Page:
At the recent HostingCon conference, I got a chance to talk with Sucuri’s Co-Founder Dre Armeda at their booth. Sucuri is one of the most respected names in the website security industry. We discussed both website security and web hosting. Here are the highlights from my interview with Dre.
Web Hosting Cat: What is the number one security concern in 2017 that all website owners should be aware of?
Dre Armeda: One, certainly password management is an important thing. And when we start to think about credentials and access, we want to be better about making sure we’ve got strong credentials—and we’re safeguarding those appropriately (minimizing access to only those that need it). But I think more importantly, these days what people tend to forget that there’s more to the risk war than just your applications. So let’s say you have your web server, your hosting environment, you’re running WordPress, Joomla, Drupal—often times we use that as a mechanism to go, hey look we’re insecure, we’re not secure, we’re doing the things we need to do there, but we don’t think about the rest of the items down the rest of the stack: So it’s the network, the hosting provider that you’re using, the server, the applications on that server, how you’re connecting to these servers (passing data there), and all those components that really make up the entire risk war that you need to be considering. So, we need to do better to make sure we’re looking a bit more holistically at our security posture. And that, in and of itself, will help us reduce risks overall.
WHC: What are some of the top security products and services that Sucuri offers?
DA: We started out in 2010 as a way to monitor for behavioral changes on websites and we were able to notify against those things. But what we found is that’s not really actionable and our clients that were actually finding value in that monitoring service wanted a way to remediate when issues were found. We found a way and a mechanism to automate a lot of that and put human influence and human intelligence into making sure that we were cleaning things up 100% when they were infected and getting websites back to a normal state. What we found beyond that is that’s still really reactive, so we built a web application firewall that sits on the edge. We see all traffic coming in. We do all sorts of checks on it against our definitions—against profiles we’ve built against existing platforms like WordPress for example. And we do these holistic checks to make sure that if any of that traffic coming in is from a bad act or some type of bad behavior, we stop that and thwart that at the edge before it ever reaches the environment–which is exciting because now you see that protection layer but also some performance increases because you’re not killing your server with all those requests that don’t need to be there. And, we found that it was important to build in some type of caching ability. So we also have a CDN layer that we built into our protection platform that gives us better performance. So overall, monitoring, remediation (or incident response), and performance–along with our protection platform, round out our main website security platform.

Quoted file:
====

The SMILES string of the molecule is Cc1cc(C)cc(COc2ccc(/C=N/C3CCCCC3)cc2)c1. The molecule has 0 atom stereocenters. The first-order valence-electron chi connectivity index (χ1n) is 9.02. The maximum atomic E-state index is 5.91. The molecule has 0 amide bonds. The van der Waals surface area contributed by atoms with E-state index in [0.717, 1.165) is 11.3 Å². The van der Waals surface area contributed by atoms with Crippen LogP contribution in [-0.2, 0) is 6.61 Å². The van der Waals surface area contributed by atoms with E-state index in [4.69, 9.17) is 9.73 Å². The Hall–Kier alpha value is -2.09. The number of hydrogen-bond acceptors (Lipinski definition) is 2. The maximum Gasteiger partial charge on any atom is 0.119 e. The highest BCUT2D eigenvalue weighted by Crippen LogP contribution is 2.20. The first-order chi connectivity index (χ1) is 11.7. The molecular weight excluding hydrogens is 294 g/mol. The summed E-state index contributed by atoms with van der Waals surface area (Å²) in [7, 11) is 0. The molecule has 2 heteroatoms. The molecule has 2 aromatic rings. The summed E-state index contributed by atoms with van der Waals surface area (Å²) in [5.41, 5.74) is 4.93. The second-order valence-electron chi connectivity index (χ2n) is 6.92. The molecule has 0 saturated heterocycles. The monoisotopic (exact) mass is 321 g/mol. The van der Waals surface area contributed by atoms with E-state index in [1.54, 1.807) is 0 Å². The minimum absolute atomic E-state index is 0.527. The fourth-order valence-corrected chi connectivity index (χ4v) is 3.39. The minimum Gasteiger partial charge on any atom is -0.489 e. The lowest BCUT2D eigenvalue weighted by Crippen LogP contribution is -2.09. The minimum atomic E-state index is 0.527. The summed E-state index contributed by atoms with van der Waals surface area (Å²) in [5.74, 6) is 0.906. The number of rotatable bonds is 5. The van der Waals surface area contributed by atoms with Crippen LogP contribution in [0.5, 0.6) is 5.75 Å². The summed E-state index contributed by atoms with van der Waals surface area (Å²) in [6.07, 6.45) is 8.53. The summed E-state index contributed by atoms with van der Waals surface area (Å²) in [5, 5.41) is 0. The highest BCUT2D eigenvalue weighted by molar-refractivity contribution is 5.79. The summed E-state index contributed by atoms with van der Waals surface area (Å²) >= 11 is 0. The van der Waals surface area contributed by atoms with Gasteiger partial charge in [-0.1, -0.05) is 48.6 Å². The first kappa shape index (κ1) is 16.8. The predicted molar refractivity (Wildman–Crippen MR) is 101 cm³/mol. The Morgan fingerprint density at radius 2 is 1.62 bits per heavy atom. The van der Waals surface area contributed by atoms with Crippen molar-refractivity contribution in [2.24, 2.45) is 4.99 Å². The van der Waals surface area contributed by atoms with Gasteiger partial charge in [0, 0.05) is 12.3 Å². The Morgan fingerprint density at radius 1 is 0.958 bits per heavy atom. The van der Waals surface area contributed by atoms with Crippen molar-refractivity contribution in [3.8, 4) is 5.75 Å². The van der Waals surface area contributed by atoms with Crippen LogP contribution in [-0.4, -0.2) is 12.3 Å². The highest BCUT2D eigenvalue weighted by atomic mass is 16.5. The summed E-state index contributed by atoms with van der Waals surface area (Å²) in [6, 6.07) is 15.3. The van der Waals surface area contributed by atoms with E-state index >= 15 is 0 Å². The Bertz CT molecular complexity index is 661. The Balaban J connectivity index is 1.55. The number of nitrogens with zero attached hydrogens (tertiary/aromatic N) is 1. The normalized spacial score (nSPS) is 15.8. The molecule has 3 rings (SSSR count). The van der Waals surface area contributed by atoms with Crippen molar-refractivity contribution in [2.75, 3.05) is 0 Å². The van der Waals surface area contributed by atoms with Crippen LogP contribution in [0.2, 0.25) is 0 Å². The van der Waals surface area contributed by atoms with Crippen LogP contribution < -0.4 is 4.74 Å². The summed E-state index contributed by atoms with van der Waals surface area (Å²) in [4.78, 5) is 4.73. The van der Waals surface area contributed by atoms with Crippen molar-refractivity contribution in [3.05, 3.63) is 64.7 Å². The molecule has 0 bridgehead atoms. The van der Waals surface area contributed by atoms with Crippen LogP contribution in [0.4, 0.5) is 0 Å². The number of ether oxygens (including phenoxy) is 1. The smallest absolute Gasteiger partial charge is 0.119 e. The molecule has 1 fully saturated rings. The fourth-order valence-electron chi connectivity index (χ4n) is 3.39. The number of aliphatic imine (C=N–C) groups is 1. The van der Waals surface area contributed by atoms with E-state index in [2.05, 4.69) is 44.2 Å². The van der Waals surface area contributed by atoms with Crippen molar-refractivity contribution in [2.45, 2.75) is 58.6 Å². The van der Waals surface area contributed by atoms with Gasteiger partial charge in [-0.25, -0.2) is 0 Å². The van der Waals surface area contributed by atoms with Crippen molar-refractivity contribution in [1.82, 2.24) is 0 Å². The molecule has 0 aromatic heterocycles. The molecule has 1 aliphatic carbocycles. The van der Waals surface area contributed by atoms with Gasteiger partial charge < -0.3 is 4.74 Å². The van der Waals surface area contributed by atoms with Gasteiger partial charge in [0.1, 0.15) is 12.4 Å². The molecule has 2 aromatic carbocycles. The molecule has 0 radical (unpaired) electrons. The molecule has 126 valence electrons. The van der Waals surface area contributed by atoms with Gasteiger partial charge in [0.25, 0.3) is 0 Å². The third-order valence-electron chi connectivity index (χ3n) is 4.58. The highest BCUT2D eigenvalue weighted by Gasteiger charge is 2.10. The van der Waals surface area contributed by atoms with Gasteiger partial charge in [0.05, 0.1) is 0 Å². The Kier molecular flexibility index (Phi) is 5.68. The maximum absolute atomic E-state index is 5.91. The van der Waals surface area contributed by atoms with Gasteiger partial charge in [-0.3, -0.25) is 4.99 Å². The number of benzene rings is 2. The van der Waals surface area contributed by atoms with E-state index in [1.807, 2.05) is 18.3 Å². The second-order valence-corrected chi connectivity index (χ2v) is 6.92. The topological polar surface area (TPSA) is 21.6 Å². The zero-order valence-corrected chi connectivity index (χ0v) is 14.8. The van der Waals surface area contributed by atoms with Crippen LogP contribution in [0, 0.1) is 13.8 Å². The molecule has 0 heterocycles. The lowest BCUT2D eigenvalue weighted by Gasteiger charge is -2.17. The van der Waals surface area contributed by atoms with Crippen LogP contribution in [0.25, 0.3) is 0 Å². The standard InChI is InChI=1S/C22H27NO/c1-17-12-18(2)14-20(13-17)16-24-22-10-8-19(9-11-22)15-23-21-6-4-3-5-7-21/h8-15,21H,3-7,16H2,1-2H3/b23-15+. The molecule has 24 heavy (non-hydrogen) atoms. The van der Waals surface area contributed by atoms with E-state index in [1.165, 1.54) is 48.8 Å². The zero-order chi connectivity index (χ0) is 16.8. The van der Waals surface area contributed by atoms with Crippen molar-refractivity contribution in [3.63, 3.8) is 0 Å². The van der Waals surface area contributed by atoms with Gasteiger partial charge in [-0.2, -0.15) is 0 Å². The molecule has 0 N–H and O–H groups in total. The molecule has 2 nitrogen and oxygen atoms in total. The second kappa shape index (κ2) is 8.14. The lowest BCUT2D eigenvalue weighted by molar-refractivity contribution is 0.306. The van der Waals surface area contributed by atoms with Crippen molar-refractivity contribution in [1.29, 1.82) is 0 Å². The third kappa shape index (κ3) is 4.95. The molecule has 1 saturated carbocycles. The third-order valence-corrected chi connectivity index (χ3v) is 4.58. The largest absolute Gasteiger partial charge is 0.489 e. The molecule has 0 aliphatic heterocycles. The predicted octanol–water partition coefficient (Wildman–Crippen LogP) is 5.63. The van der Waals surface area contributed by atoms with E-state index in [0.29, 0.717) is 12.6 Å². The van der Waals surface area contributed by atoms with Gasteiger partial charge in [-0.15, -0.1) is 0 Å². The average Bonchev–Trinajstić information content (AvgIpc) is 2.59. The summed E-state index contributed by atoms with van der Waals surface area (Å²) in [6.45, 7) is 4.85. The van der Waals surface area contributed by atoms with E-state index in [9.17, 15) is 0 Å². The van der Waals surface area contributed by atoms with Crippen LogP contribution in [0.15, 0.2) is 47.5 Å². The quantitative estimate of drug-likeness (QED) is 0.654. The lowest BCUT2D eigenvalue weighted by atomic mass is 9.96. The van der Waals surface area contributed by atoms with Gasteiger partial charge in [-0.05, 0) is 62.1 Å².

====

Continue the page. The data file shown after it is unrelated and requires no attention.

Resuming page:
WHC: When shopping for web hosting, what security features should you look for in a web hosting plan?
DA: That’s a great question. What we find often is that the consumer that’s getting into the website world and wants its host has this connection with the host thinking that they protect them all the way through that experience, that entire workflow, from the beginning in terms of the architecture and the infrastructure that that hosting provider is renting to them in a sense or that space that they’re giving them, all the way through the applications that are on there—and that’s just not the case. The onus is on the administrator of that website to make sure that everything beyond that hosting layer and gets into the application, the plugins, and the things that you’re putting into that environment are taken care of. So one thing I would consider if I’m going now to go get hosting is one, understand really where that D mark is at: What is the host responsible for? What am I responsible for? And look for services out there that are integrating services like Sucuri that will give you that application layer website protection, the remediation capabilities and monitors, so that you’re getting a good idea of any security anomalies that are happening on the site at any time.